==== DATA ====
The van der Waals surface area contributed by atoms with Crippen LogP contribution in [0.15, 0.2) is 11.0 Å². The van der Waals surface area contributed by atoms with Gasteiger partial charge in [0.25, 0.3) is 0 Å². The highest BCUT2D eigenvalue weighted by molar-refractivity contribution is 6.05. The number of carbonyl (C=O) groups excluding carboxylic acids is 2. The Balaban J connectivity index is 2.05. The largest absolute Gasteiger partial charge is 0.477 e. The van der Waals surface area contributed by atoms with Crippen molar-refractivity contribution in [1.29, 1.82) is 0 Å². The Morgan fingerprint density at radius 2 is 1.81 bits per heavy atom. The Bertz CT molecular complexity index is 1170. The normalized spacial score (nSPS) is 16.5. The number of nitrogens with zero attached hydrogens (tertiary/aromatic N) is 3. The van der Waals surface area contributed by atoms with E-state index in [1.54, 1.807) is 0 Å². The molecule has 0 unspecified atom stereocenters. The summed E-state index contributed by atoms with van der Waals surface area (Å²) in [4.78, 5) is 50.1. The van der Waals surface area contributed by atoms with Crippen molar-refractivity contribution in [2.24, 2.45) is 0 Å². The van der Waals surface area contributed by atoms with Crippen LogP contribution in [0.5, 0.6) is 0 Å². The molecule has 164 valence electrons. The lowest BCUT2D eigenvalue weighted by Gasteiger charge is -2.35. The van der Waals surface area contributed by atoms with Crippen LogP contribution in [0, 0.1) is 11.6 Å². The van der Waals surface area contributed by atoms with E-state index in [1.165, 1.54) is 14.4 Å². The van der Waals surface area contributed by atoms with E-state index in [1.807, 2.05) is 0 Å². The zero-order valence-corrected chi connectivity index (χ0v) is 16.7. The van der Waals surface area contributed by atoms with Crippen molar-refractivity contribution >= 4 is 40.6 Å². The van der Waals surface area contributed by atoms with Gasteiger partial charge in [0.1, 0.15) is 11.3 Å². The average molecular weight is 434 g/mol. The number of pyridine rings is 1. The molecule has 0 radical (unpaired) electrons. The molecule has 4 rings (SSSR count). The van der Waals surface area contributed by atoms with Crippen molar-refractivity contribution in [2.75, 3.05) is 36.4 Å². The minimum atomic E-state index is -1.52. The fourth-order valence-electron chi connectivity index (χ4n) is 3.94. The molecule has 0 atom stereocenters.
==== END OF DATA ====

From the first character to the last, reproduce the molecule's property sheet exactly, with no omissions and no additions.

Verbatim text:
The van der Waals surface area contributed by atoms with Crippen LogP contribution in [0.15, 0.2) is 11.0 Å². The van der Waals surface area contributed by atoms with Gasteiger partial charge in [0.25, 0.3) is 0 Å². The highest BCUT2D eigenvalue weighted by molar-refractivity contribution is 6.05. The number of carbonyl (C=O) groups excluding carboxylic acids is 2. The Balaban J connectivity index is 2.05. The largest absolute Gasteiger partial charge is 0.477 e. The van der Waals surface area contributed by atoms with Crippen molar-refractivity contribution in [1.29, 1.82) is 0 Å². The Morgan fingerprint density at radius 2 is 1.81 bits per heavy atom. The Bertz CT molecular complexity index is 1170. The normalized spacial score (nSPS) is 16.5. The number of nitrogens with zero attached hydrogens (tertiary/aromatic N) is 3. The van der Waals surface area contributed by atoms with E-state index in [1.54, 1.807) is 0 Å². The molecule has 0 unspecified atom stereocenters. The summed E-state index contributed by atoms with van der Waals surface area (Å²) in [4.78, 5) is 50.1. The van der Waals surface area contributed by atoms with Crippen molar-refractivity contribution in [2.24, 2.45) is 0 Å². The van der Waals surface area contributed by atoms with Crippen LogP contribution in [0.5, 0.6) is 0 Å². The molecule has 164 valence electrons. The lowest BCUT2D eigenvalue weighted by Gasteiger charge is -2.35. The van der Waals surface area contributed by atoms with Crippen LogP contribution in [0, 0.1) is 11.6 Å². The van der Waals surface area contributed by atoms with E-state index in [1.165, 1.54) is 14.4 Å². The van der Waals surface area contributed by atoms with E-state index in [1.807, 2.05) is 0 Å². The zero-order valence-corrected chi connectivity index (χ0v) is 16.7. The van der Waals surface area contributed by atoms with Crippen molar-refractivity contribution >= 4 is 40.6 Å². The van der Waals surface area contributed by atoms with Gasteiger partial charge in [0.1, 0.15) is 11.3 Å². The average molecular weight is 434 g/mol. The number of pyridine rings is 1. The molecule has 0 radical (unpaired) electrons. The molecule has 4 rings (SSSR count). The van der Waals surface area contributed by atoms with Crippen molar-refractivity contribution in [2.75, 3.05) is 36.4 Å². The minimum atomic E-state index is -1.52. The fourth-order valence-electron chi connectivity index (χ4n) is 3.94. The molecule has 0 atom stereocenters.